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Impact of a Judicial System Reform on Police Behavior: Evidence on Juvenile Crime in Colombia

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  • Ana María Ibáñez

    ()

  • Amy Ritterbusch

    ()

  • Catherine Rodríguez

    ()

Abstract

This paper uses a natural experiment to identify the impact of a judicial system reform on police behavior. The study finds that, after a decrease in the severity of judicial punishment imposed on Colombian adolescents, arrest rates for adolescents in most misdemeanor crimes decreased due to a change in police behavior. The magnitude of this effect ranged between 0.08 to 0.321 standard deviations. The uncertainty on how to operate the new system, the lack of training, and the potential disciplinary sanctions led police officials to reduce arrest rates. Nonetheless, police forces learned gradually how to operate within the new system and adjusted their operations, countervailing the initial negative impact on arrest rates. We present suggestive evidence that the reduction in arrest rates and the lower sanctions increased crime incidents in cities with a large proportion of adolescents in their population. Qualitative evidence collected in focus groups with police officials supports the principal quantitative findings and contextualize the obstacles that led to the decrease in arrest rates and the perceived increase of juvenile crime based on the officials’ experiences in the streets.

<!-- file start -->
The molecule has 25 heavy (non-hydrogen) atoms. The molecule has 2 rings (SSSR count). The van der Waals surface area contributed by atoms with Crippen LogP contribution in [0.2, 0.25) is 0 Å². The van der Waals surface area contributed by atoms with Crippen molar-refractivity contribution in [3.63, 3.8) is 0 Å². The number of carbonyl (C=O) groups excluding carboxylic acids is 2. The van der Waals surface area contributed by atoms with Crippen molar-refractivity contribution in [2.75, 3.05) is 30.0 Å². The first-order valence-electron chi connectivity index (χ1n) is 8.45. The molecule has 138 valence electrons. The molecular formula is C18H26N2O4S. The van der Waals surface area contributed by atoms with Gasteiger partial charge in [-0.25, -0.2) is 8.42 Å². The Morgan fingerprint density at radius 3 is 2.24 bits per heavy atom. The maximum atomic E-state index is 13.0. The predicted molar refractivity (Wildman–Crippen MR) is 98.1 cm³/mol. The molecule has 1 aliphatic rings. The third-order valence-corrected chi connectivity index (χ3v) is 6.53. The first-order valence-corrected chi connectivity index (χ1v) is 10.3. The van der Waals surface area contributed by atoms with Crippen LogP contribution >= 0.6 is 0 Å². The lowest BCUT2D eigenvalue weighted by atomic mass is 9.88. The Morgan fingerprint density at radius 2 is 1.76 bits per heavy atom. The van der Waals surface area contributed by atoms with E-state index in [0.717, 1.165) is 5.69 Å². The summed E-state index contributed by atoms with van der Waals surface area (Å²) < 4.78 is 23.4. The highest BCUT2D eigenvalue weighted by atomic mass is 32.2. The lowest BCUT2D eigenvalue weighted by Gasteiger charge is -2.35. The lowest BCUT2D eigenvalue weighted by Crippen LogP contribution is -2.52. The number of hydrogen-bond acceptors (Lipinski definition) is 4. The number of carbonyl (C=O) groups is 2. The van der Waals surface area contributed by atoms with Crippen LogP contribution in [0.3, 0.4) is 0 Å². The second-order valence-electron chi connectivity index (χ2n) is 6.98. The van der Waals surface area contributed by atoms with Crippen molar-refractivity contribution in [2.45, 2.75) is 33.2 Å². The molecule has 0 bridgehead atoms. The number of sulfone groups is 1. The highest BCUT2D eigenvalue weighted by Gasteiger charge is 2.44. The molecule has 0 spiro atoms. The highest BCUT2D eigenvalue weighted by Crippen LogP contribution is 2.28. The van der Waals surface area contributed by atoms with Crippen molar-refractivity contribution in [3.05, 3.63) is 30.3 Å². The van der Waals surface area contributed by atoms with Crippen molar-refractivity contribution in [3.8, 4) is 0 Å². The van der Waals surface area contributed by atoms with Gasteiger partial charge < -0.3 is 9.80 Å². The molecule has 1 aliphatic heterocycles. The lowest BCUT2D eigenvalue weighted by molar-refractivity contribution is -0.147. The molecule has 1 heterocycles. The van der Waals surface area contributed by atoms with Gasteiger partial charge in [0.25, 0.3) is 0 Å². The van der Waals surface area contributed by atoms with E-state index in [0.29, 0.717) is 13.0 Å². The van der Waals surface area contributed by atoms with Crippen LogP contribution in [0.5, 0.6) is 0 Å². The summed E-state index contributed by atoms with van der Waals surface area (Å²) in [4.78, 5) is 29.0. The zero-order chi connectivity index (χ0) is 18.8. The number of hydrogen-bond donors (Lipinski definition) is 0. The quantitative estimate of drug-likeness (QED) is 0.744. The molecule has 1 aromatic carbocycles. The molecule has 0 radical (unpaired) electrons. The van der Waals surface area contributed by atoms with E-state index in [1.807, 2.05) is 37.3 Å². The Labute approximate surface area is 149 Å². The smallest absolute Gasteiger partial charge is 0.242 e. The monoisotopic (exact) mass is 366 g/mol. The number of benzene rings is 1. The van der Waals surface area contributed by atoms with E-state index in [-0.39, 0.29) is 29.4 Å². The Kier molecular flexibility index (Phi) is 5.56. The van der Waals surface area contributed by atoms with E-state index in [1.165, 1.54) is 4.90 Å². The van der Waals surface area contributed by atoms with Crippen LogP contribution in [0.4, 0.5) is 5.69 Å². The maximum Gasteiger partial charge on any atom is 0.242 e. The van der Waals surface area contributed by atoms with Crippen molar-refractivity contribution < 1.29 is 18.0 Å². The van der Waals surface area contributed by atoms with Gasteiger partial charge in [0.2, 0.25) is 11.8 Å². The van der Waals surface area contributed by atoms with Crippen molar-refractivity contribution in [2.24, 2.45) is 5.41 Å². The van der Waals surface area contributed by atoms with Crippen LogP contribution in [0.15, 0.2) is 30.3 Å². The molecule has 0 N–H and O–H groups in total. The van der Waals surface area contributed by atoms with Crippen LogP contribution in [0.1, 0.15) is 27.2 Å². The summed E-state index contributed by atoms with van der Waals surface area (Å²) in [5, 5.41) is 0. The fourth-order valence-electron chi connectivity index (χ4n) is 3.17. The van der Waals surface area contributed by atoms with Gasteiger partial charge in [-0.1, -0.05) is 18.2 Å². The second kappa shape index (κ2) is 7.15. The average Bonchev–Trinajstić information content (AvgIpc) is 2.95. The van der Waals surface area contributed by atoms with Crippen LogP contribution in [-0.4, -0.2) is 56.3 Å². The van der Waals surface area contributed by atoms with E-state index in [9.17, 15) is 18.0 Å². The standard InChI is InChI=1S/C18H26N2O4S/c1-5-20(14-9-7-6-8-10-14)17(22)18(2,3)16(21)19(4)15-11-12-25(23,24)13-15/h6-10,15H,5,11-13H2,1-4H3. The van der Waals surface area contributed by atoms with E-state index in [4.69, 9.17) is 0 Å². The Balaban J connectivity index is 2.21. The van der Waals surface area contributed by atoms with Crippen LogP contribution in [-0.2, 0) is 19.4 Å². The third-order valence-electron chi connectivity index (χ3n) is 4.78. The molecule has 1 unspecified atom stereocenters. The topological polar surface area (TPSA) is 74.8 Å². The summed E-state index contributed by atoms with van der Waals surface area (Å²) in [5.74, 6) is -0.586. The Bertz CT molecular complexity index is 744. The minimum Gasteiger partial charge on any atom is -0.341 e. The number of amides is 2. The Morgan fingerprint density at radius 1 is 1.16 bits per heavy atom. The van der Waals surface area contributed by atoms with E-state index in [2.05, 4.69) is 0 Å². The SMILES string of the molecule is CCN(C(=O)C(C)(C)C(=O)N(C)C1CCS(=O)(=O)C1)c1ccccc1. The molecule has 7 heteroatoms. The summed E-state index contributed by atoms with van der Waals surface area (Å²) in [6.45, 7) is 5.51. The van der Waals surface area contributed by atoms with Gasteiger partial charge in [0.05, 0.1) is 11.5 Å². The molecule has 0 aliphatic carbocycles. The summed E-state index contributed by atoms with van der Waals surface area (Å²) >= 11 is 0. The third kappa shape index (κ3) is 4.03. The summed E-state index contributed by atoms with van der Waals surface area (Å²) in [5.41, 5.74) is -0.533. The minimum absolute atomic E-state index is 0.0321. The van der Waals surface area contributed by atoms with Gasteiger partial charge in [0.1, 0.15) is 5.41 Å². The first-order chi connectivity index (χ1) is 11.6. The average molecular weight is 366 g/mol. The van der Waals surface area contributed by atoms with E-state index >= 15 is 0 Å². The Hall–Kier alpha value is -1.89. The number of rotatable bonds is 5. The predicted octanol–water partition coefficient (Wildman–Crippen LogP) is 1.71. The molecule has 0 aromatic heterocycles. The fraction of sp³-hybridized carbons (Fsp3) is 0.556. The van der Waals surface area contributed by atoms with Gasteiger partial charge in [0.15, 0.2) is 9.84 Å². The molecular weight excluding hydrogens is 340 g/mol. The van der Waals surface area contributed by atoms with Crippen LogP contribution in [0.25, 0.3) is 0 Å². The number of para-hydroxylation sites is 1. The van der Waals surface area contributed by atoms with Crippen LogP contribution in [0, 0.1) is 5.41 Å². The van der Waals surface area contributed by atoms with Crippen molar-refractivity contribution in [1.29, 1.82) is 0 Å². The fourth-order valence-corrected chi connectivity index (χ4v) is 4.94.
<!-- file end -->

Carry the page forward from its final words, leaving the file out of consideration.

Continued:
Suggested Citation

  • Ana María Ibáñez & Amy Ritterbusch & Catherine Rodríguez, 2017. "Impact of a Judicial System Reform on Police Behavior: Evidence on Juvenile Crime in Colombia," Documentos CEDE 015428, Universidad de los Andes - CEDE.
  • Handle: RePEc:col:000089:015428
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    File URL: http://economia.uniandes.edu.co/publicaciones/dcede2017-17.pdf
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    References listed on IDEAS

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    1. Paul Heaton, 2010. "Understanding the Effects of Antiprofiling Policies," Journal of Law and Economics, University of Chicago Press, vol. 53(1), pages 29-64, February.
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    3. Steven D. Levitt, 1998. "Juvenile Crime and Punishment," Journal of Political Economy, University of Chicago Press, vol. 106(6), pages 1156-1185, December.
    4. Abhijit Banerjee & Raghabendra Chattopadhyay & Esther Duflo & Daniel Keniston & Nina Singh, 2012. "Improving Police Performance in Rajasthan, India: Experimental Evidence on Incentives, Managerial Autonomy and Training," NBER Working Papers 17912, National Bureau of Economic Research, Inc.
    5. Klick, Jonathan & Tabarrok, Alexander, 2005. "Using Terror Alert Levels to Estimate the Effect of Police on Crime," Journal of Law and Economics, University of Chicago Press, vol. 48(1), pages 267-279, April.
    6. Alexandre Mas, 2006. "Pay, Reference Points, and Police Performance," The Quarterly Journal of Economics, Oxford University Press, vol. 121(3), pages 783-821.
    7. Daniel S. Nagin, 2013. "Deterrence: A Review of the Evidence by a Criminologist for Economists," Annual Review of Economics, Annual Reviews, vol. 5(1), pages 83-105, May.
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    Full references (including those not matched with items on IDEAS)

    More about this item

    Keywords

    Behavior; police officers; crime;

    JEL classification:

    • K14 - Law and Economics - - Basic Areas of Law - - - Criminal Law
    • K42 - Law and Economics - - Legal Procedure, the Legal System, and Illegal Behavior - - - Illegal Behavior and the Enforcement of Law

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